Worshipers gathered in a circle around a makeshift bonfire - representing the fire the shepherds sat around when they were told of Jesus' birth - and one-by-one threw incense and palm fronds left over from Palm Sunday into the fire.

    Nearly every aspect of the service is symbolic of the environment of the Nativity. Breathing the same incense, surrounding the fire and hearing the bells ring - representing angels - are some of the steps in becoming more like God, John-Brian Paprock told worshipers.

    "Salvation is not a one-shot deal. It's a process, as we become more like God," Paprock said.

    All Orthodox Christian churches recognize Dec. 25 as Christmas, but a disagreement about exactly when that date occurs has resulted in some churches celebrating the holiday 13 days later. Those celebrating on Dec. 25 follow the Gregorian calendar used by most of the world. But a few churches have opted to stick with the older Julian calendar, which is 13 days behind the Gregorian.

    "I think there's a certain stubbornness in accepting what you've been given as truth. I think that's really a fundamental of Orthodoxy, that we honor what our spiritual ancestors have given us," Paprock said. "There's this idea that we're continuing, not starting over all the time. . . . Sometimes a calendar becomes a major way of doing that."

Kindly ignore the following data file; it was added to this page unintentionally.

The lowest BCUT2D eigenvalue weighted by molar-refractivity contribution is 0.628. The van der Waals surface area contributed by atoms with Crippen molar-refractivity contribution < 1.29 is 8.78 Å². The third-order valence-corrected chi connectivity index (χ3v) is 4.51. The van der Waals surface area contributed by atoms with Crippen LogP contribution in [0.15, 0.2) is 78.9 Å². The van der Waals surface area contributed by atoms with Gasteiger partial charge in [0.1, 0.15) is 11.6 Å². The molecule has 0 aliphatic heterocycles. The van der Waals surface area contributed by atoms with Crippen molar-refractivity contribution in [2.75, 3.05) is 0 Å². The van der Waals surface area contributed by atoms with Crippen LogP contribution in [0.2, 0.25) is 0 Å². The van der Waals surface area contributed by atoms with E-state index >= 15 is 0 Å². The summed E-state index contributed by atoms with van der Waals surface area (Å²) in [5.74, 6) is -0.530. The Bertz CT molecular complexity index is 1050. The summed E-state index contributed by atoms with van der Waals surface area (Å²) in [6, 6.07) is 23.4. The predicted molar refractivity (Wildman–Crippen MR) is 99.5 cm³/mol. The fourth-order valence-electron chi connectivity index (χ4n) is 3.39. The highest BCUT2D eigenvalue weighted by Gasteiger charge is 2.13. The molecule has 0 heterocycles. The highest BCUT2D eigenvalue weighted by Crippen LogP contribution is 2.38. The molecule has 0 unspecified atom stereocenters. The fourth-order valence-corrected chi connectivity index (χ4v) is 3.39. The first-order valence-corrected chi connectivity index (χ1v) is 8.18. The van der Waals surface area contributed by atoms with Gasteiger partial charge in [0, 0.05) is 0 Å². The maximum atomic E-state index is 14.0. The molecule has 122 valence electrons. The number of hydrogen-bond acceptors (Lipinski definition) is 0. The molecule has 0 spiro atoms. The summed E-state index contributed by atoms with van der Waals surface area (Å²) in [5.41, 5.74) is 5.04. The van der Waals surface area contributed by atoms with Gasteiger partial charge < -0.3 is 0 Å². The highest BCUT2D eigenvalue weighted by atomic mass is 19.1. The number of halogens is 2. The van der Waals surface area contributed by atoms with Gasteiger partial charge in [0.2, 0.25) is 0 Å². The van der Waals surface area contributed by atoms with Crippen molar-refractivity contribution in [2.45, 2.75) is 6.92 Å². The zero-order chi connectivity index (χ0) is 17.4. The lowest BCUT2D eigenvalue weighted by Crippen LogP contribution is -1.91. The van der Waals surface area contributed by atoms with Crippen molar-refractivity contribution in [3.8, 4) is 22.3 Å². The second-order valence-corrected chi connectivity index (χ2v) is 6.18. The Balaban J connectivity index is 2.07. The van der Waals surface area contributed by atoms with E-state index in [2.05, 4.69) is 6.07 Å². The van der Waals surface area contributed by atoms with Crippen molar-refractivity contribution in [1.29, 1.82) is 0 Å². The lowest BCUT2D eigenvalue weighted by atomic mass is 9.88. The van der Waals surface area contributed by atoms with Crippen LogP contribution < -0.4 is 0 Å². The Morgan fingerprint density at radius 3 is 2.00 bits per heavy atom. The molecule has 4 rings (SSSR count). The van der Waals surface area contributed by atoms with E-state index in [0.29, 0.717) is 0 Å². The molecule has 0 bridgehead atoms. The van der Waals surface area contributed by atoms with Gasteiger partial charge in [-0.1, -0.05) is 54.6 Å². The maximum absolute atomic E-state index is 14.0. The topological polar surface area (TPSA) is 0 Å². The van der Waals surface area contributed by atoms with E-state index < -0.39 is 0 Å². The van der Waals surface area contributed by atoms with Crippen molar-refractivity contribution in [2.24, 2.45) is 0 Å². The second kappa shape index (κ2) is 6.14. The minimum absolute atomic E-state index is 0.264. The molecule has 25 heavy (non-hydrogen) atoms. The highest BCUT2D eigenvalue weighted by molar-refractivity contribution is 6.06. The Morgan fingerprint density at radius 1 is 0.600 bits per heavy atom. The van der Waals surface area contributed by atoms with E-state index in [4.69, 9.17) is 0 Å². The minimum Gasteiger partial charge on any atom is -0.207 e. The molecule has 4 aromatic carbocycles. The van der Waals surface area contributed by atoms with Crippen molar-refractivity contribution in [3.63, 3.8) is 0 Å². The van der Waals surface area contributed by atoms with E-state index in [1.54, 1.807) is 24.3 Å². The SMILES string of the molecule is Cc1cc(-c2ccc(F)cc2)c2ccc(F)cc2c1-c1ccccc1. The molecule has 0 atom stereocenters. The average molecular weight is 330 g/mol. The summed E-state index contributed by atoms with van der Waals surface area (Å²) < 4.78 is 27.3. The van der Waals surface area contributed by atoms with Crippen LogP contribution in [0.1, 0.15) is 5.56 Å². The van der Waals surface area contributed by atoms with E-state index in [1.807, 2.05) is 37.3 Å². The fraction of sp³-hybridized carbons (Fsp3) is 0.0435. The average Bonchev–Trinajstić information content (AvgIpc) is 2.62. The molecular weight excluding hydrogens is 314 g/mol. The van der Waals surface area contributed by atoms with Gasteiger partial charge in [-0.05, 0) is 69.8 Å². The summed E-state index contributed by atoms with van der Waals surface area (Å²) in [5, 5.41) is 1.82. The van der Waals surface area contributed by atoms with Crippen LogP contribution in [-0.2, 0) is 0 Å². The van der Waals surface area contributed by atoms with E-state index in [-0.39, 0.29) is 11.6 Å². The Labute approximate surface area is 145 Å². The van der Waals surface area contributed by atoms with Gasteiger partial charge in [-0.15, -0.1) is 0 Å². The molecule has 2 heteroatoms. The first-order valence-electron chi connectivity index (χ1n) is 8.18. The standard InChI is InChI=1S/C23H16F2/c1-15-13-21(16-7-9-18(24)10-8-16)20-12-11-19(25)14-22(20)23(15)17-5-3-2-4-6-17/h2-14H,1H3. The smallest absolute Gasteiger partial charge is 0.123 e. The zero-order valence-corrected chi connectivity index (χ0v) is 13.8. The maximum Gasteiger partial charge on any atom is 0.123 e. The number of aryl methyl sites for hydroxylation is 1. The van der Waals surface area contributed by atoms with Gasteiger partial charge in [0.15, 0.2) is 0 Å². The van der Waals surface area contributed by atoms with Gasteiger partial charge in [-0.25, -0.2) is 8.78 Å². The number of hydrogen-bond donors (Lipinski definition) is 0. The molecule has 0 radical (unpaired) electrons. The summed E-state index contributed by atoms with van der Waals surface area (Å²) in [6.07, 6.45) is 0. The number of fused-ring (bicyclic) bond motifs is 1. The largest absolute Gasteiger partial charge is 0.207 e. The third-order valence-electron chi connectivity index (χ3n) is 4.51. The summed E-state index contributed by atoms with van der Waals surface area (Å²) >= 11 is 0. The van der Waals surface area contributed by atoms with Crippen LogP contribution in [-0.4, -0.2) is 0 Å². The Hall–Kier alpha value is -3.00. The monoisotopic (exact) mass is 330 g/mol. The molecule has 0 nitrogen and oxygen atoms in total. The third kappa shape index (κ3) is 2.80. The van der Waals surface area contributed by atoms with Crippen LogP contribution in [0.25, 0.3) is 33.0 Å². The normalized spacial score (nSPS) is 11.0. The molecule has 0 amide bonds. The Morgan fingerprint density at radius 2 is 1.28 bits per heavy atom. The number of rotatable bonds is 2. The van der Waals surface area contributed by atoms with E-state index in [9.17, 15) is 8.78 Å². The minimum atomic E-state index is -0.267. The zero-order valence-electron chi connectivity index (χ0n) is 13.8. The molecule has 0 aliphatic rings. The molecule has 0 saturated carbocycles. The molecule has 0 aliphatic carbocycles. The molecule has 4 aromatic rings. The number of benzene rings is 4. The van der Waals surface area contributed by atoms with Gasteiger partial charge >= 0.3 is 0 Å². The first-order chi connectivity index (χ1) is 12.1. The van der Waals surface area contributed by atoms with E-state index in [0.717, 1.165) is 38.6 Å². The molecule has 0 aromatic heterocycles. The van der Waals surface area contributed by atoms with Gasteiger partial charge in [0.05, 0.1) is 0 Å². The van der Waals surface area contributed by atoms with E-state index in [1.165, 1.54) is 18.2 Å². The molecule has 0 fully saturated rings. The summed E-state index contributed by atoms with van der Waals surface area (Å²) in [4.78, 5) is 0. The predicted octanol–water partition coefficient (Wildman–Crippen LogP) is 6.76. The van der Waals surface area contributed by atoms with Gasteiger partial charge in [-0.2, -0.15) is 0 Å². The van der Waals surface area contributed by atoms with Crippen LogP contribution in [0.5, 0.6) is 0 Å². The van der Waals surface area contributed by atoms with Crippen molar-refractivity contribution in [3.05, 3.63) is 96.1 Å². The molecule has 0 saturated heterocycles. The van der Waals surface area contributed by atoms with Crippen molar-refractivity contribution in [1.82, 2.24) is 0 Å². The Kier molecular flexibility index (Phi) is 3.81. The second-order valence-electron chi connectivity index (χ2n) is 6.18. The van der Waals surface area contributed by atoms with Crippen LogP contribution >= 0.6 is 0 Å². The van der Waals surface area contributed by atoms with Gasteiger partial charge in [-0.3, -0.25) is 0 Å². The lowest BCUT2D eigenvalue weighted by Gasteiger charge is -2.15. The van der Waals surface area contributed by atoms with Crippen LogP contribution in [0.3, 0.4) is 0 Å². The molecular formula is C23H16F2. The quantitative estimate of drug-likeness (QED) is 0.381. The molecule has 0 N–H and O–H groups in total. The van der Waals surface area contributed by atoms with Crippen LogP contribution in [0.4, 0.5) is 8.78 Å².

Paprock estimated there are 300 million Orthodox Christians worldwide and 20 million in the U.S.

    Paprock's small congregation of mostly Ethiopian and Eritrean immigrants practices under Oriental Orthodox traditions, the original Christian practices of North Africa, the Middle East and India.

    The Madison church's existence - it's one of only a handful outside major Midwestern cities - was surprising to many of the immigrants who came here expecting to either have to travel great distances or forgo going to church.

    "I was really excited," said Banchiygezu Wolde, who immigrated to Madison from Ethiopia in 1999, of when she learned of Paprock's church. Wolde said the only major difference between Paprock's services and those she attended in Ethiopia is the language.

    The influx of Ethiopian or Eritrean immigrants to the church was an unexpected but pleasant surprise, Teresa Paprock said.

    "We thought we were going to be a mission of American converts," she said. Instead, the congregation is a diverse group representing different cultures, languages and backgrounds.

    Because of the diversity of native languages in his congregation, John-Brian Paprock conducts services in English. And although that can pose problems at times, the diversity is a blessing, he told his congregation during the Christmas service.

    "This is what's so great about our little mission. We are proof that God works regardless of our race, regardless of our language regardless of our culture."


    [photo BY ANDY MANIS - For the State Journal ]

    [photo caption]
    Rev. John-Brian Paprock leads a procession of Orthodox Christians through a tradition of sprinkling frankincense over a flame symbolizing the fire the shepherds were gathered around when an angel told them of Jesus' birth. The service was part of Holy Transfiguration Orthodox Mission Parish's midnight service Sunday in celebration of the Orthodox Christmas.



  • Holy Transfiguration Publications: books by Fr John Brian